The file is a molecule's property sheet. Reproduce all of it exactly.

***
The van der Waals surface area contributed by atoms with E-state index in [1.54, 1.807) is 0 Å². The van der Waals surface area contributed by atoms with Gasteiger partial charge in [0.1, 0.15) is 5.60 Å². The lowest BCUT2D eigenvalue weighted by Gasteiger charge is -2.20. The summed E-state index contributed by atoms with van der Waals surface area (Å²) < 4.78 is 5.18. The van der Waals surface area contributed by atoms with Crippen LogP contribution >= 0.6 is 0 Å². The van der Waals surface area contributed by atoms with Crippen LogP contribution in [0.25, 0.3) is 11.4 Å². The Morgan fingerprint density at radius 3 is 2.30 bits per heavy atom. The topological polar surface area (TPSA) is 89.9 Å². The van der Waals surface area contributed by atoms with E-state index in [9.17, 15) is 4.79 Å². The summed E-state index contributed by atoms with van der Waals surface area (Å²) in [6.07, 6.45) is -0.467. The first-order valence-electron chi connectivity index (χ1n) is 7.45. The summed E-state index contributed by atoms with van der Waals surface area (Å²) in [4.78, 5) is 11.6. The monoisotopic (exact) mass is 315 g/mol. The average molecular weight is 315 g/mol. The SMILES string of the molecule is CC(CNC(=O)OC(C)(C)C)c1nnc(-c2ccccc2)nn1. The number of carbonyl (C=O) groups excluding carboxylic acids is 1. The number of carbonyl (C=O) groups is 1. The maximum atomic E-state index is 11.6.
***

The van der Waals surface area contributed by atoms with E-state index in [1.54, 1.807) is 0 Å². The van der Waals surface area contributed by atoms with Gasteiger partial charge in [0.1, 0.15) is 5.60 Å². The lowest BCUT2D eigenvalue weighted by Gasteiger charge is -2.20. The summed E-state index contributed by atoms with van der Waals surface area (Å²) < 4.78 is 5.18. The van der Waals surface area contributed by atoms with Crippen LogP contribution >= 0.6 is 0 Å². The van der Waals surface area contributed by atoms with Crippen LogP contribution in [0.25, 0.3) is 11.4 Å². The Morgan fingerprint density at radius 3 is 2.30 bits per heavy atom. The topological polar surface area (TPSA) is 89.9 Å². The van der Waals surface area contributed by atoms with E-state index in [9.17, 15) is 4.79 Å². The summed E-state index contributed by atoms with van der Waals surface area (Å²) in [6.07, 6.45) is -0.467. The first-order valence-electron chi connectivity index (χ1n) is 7.45. The summed E-state index contributed by atoms with van der Waals surface area (Å²) in [4.78, 5) is 11.6. The monoisotopic (exact) mass is 315 g/mol. The average molecular weight is 315 g/mol. The SMILES string of the molecule is CC(CNC(=O)OC(C)(C)C)c1nnc(-c2ccccc2)nn1. The number of carbonyl (C=O) groups excluding carboxylic acids is 1. The number of carbonyl (C=O) groups is 1. The maximum atomic E-state index is 11.6.